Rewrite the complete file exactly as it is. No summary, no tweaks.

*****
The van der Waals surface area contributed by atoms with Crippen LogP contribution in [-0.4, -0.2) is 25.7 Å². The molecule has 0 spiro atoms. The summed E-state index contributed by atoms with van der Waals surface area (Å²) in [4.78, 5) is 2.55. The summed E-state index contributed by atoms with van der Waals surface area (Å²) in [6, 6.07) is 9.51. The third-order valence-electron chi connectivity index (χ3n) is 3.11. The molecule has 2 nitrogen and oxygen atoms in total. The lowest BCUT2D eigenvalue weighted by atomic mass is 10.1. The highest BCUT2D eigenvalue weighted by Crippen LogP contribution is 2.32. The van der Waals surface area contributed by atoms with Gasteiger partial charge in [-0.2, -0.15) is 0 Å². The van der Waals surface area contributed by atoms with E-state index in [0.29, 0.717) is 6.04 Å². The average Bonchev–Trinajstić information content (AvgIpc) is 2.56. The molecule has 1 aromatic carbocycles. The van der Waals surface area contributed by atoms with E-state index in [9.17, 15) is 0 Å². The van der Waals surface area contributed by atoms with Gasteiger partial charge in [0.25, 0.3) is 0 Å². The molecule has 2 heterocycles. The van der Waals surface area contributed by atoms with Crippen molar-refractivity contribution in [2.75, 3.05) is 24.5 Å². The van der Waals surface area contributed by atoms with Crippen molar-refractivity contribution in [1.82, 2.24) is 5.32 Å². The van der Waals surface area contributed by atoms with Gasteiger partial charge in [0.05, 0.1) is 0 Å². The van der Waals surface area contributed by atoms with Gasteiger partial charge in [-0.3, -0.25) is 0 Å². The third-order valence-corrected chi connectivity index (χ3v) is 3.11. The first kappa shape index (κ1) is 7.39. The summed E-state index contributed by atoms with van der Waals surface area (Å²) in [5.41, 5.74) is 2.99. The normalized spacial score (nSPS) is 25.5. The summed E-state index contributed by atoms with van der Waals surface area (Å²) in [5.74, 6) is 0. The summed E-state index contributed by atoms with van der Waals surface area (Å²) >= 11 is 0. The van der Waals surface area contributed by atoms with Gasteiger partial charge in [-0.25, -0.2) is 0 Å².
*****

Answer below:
The van der Waals surface area contributed by atoms with Crippen LogP contribution in [-0.4, -0.2) is 25.7 Å². The molecule has 0 spiro atoms. The summed E-state index contributed by atoms with van der Waals surface area (Å²) in [4.78, 5) is 2.55. The summed E-state index contributed by atoms with van der Waals surface area (Å²) in [6, 6.07) is 9.51. The third-order valence-electron chi connectivity index (χ3n) is 3.11. The molecule has 2 nitrogen and oxygen atoms in total. The lowest BCUT2D eigenvalue weighted by atomic mass is 10.1. The highest BCUT2D eigenvalue weighted by Crippen LogP contribution is 2.32. The van der Waals surface area contributed by atoms with Gasteiger partial charge in [-0.2, -0.15) is 0 Å². The van der Waals surface area contributed by atoms with E-state index in [0.29, 0.717) is 6.04 Å². The average Bonchev–Trinajstić information content (AvgIpc) is 2.56. The molecule has 1 aromatic carbocycles. The van der Waals surface area contributed by atoms with E-state index in [9.17, 15) is 0 Å². The van der Waals surface area contributed by atoms with Gasteiger partial charge in [0.25, 0.3) is 0 Å². The molecule has 2 heterocycles. The van der Waals surface area contributed by atoms with Crippen molar-refractivity contribution in [2.75, 3.05) is 24.5 Å². The van der Waals surface area contributed by atoms with Crippen molar-refractivity contribution in [1.82, 2.24) is 5.32 Å². The van der Waals surface area contributed by atoms with Gasteiger partial charge in [0.05, 0.1) is 0 Å². The van der Waals surface area contributed by atoms with Gasteiger partial charge in [-0.3, -0.25) is 0 Å². The third-order valence-corrected chi connectivity index (χ3v) is 3.11. The first kappa shape index (κ1) is 7.39. The summed E-state index contributed by atoms with van der Waals surface area (Å²) in [5.41, 5.74) is 2.99. The normalized spacial score (nSPS) is 25.5. The summed E-state index contributed by atoms with van der Waals surface area (Å²) in [5.74, 6) is 0. The summed E-state index contributed by atoms with van der Waals surface area (Å²) >= 11 is 0. The van der Waals surface area contributed by atoms with Gasteiger partial charge in [-0.25, -0.2) is 0 Å².